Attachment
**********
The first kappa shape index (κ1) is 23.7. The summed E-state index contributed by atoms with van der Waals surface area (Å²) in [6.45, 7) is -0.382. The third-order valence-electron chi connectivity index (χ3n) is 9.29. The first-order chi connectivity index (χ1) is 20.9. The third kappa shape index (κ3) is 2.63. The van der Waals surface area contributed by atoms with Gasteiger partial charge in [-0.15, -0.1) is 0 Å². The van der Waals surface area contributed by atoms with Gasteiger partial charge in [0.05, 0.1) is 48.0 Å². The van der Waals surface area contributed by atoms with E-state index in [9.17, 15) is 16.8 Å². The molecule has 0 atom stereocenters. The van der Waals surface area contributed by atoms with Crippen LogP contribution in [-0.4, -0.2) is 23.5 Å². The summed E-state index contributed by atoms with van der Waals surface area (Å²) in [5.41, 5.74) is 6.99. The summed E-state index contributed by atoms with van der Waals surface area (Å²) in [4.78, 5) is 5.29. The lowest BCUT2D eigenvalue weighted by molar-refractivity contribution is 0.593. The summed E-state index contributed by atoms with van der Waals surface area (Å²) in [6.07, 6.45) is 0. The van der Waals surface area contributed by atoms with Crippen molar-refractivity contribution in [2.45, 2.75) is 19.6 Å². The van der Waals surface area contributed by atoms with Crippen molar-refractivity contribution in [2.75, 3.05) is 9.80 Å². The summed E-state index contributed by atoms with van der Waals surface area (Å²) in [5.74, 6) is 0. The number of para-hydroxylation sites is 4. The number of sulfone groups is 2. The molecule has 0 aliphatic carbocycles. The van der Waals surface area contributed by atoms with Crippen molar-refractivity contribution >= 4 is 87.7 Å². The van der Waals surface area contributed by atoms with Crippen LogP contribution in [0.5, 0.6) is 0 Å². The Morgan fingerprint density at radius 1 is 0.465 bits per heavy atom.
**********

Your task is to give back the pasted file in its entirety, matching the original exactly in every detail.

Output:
The first kappa shape index (κ1) is 23.7. The summed E-state index contributed by atoms with van der Waals surface area (Å²) in [6.45, 7) is -0.382. The third-order valence-electron chi connectivity index (χ3n) is 9.29. The first-order chi connectivity index (χ1) is 20.9. The third kappa shape index (κ3) is 2.63. The van der Waals surface area contributed by atoms with Gasteiger partial charge in [-0.15, -0.1) is 0 Å². The van der Waals surface area contributed by atoms with Gasteiger partial charge in [0.05, 0.1) is 48.0 Å². The van der Waals surface area contributed by atoms with E-state index in [9.17, 15) is 16.8 Å². The molecule has 0 atom stereocenters. The van der Waals surface area contributed by atoms with Crippen LogP contribution in [-0.4, -0.2) is 23.5 Å². The summed E-state index contributed by atoms with van der Waals surface area (Å²) in [5.41, 5.74) is 6.99. The summed E-state index contributed by atoms with van der Waals surface area (Å²) in [4.78, 5) is 5.29. The lowest BCUT2D eigenvalue weighted by molar-refractivity contribution is 0.593. The summed E-state index contributed by atoms with van der Waals surface area (Å²) in [6.07, 6.45) is 0. The van der Waals surface area contributed by atoms with Crippen molar-refractivity contribution in [2.45, 2.75) is 19.6 Å². The van der Waals surface area contributed by atoms with Crippen molar-refractivity contribution in [2.75, 3.05) is 9.80 Å². The summed E-state index contributed by atoms with van der Waals surface area (Å²) in [5.74, 6) is 0. The number of para-hydroxylation sites is 4. The number of sulfone groups is 2. The molecule has 0 aliphatic carbocycles. The van der Waals surface area contributed by atoms with Crippen molar-refractivity contribution >= 4 is 87.7 Å². The van der Waals surface area contributed by atoms with Crippen LogP contribution in [0.5, 0.6) is 0 Å². The Morgan fingerprint density at radius 1 is 0.465 bits per heavy atom.